# Reynolds number for poiseuille flow

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 November 6, 2017, 10:44 Reynolds number for poiseuille flow #1 New Member   Alok Join Date: Nov 2017 Posts: 2 Rep Power: 0 For fluid flow between two fixed plates when the ratio of width to distance between plates is around 200, how can the Reynolds number be calculated? Should the characteristic length be calculated by 4A/P or should the distance between the plates be directly used?

November 6, 2017, 11:20
#2
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Filippo Maria Denaro
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Quote:
 Originally Posted by coldncolder For fluid flow between two fixed plates when the ratio of width to distance between plates is around 200, how can the Reynolds number be calculated? Should the characteristic length be calculated by 4A/P or should the distance between the plates be directly used?
You can define the height, that is the distance

November 7, 2017, 06:03
#3
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Alok
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Quote:
 Originally Posted by FMDenaro You can define the height, that is the distance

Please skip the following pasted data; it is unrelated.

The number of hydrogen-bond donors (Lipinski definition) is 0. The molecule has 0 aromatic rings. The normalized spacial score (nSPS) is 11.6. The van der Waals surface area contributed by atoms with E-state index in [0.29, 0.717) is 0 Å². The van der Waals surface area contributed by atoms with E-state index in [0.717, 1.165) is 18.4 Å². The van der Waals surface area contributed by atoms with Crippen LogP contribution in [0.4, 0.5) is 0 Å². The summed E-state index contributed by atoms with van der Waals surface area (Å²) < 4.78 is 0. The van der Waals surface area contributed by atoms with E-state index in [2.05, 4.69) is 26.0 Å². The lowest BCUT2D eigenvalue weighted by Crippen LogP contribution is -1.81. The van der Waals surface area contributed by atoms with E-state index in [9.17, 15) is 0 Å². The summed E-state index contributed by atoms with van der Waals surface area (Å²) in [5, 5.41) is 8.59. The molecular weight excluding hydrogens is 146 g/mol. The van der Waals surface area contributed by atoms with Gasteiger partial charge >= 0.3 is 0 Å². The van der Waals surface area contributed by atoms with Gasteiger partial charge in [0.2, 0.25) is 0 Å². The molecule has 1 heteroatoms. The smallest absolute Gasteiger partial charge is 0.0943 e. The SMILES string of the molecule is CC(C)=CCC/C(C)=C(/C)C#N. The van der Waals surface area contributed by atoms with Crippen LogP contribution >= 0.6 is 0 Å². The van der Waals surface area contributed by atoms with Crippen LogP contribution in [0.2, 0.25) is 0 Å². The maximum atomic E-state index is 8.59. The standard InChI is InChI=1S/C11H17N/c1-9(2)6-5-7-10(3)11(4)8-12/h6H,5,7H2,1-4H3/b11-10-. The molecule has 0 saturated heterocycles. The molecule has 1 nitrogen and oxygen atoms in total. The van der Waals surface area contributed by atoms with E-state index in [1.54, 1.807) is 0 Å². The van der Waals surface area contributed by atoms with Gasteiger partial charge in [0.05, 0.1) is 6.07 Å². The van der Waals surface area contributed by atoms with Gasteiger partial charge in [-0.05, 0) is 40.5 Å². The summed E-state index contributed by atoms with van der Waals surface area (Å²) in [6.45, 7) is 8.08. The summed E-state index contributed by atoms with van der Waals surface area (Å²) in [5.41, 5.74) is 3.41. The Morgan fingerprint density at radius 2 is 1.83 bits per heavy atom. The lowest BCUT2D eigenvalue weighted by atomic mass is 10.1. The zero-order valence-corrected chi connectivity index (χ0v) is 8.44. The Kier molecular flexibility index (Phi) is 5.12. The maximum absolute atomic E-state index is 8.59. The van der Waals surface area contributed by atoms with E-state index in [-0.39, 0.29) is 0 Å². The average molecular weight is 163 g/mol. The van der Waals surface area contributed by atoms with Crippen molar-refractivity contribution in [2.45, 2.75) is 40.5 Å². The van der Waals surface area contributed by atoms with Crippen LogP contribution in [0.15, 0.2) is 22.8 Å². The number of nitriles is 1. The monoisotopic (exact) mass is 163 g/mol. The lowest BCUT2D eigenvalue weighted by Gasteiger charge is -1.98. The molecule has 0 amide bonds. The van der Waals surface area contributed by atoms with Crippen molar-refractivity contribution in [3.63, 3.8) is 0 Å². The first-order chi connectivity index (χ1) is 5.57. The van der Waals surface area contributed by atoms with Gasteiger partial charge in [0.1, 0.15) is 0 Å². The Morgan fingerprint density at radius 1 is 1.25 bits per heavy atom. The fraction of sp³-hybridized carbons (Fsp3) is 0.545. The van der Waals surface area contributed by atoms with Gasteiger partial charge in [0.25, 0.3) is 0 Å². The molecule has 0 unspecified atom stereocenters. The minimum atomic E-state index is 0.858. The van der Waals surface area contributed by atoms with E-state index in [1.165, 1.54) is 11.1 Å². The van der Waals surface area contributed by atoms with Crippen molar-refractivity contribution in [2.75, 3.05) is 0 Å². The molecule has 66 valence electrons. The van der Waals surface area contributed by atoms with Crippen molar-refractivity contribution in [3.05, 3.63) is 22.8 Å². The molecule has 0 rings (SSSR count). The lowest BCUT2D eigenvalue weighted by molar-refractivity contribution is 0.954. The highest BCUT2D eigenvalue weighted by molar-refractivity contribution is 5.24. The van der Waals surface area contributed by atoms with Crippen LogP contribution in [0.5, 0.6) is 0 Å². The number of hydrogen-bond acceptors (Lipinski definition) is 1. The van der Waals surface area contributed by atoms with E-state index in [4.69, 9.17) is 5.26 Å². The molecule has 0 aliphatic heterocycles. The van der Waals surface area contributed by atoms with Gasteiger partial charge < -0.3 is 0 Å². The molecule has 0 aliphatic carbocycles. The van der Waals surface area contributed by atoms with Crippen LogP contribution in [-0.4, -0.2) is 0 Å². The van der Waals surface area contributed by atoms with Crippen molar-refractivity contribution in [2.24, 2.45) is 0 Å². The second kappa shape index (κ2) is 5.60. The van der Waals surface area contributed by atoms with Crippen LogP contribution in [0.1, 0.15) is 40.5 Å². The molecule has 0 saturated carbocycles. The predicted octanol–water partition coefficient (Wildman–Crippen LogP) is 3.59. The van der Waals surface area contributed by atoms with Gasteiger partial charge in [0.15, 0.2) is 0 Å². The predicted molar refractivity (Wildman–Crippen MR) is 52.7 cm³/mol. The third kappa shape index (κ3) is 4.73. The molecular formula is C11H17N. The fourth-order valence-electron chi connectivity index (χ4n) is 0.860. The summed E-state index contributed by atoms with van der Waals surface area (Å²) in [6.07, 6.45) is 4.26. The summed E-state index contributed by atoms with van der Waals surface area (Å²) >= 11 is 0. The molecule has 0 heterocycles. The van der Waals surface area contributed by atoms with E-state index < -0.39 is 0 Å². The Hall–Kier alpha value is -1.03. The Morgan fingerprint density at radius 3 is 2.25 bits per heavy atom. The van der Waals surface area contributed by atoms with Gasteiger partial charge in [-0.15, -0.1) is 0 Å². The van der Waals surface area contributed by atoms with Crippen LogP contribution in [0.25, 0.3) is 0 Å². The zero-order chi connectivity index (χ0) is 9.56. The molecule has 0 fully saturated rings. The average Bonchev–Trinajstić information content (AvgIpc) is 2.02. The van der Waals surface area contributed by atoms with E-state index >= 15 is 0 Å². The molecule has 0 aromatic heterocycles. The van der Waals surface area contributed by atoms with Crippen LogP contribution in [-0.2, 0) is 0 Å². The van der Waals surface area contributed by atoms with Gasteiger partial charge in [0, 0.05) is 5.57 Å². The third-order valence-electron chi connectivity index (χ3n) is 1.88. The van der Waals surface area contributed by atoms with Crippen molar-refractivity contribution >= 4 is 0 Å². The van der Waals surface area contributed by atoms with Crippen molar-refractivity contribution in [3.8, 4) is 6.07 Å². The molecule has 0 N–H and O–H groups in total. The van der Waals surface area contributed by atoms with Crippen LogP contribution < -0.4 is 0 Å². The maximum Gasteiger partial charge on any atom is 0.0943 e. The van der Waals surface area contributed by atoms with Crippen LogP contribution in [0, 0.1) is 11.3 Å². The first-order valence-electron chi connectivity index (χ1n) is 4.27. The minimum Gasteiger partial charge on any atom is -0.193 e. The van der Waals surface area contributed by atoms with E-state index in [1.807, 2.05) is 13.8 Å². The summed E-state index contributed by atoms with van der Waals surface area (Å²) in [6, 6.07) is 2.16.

With air at around 2 deg C, flowing with a mean velocity of 1 m/s, and a geometry of cross-section of 2.000 m x 0.010 m, the Reynolds number becomes:
1. ~700 for 0.01 as the characteristic length
2. ~1400 for 4A/P as the characteristic length

Can you assure the validity of your answer?

 November 7, 2017, 10:20 #4 Senior Member   Filippo Maria Denaro Join Date: Jul 2010 Posts: 6,292 Rep Power: 67 There is no one unique Reynolds value, in principle you could choice any lenght you want. But if you want to characterize the non dimensional parameters to assess the relevance of the ratio between convective and diffusive fluxes, the lenght has to be chosen properly.

November 7, 2017, 11:57
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Alex
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Quote:
 Originally Posted by coldncolder With air at around 2 deg C, flowing with a mean velocity of 1 m/s, and a geometry of cross-section of 2.000 m x 0.010 m, the Reynolds number becomes: 1. ~700 for 0.01 as the characteristic length 2. ~1400 for 4A/P as the characteristic length Can you assure the validity of your answer?
I can
Both are possible and valid definitions for a Reynolds number of your flow case.
However, defining the hydraulic diameter as the characteristic length of your flow problem for an aspect ratio of 200 is quite a stretch.
Think of it this way:
making the channel twice as wide (2m -> 4m) will not have a significant effect on the nature of the flow.
Increasing the height instead by a factor of 2 (0.01m -> 0.02m) can make the difference between a laminar and a turbulent flow.
So in your case the height would clearly be a better choice for the characteristic length.

 Tags characteristic length, poiseuille flow, reynolds number

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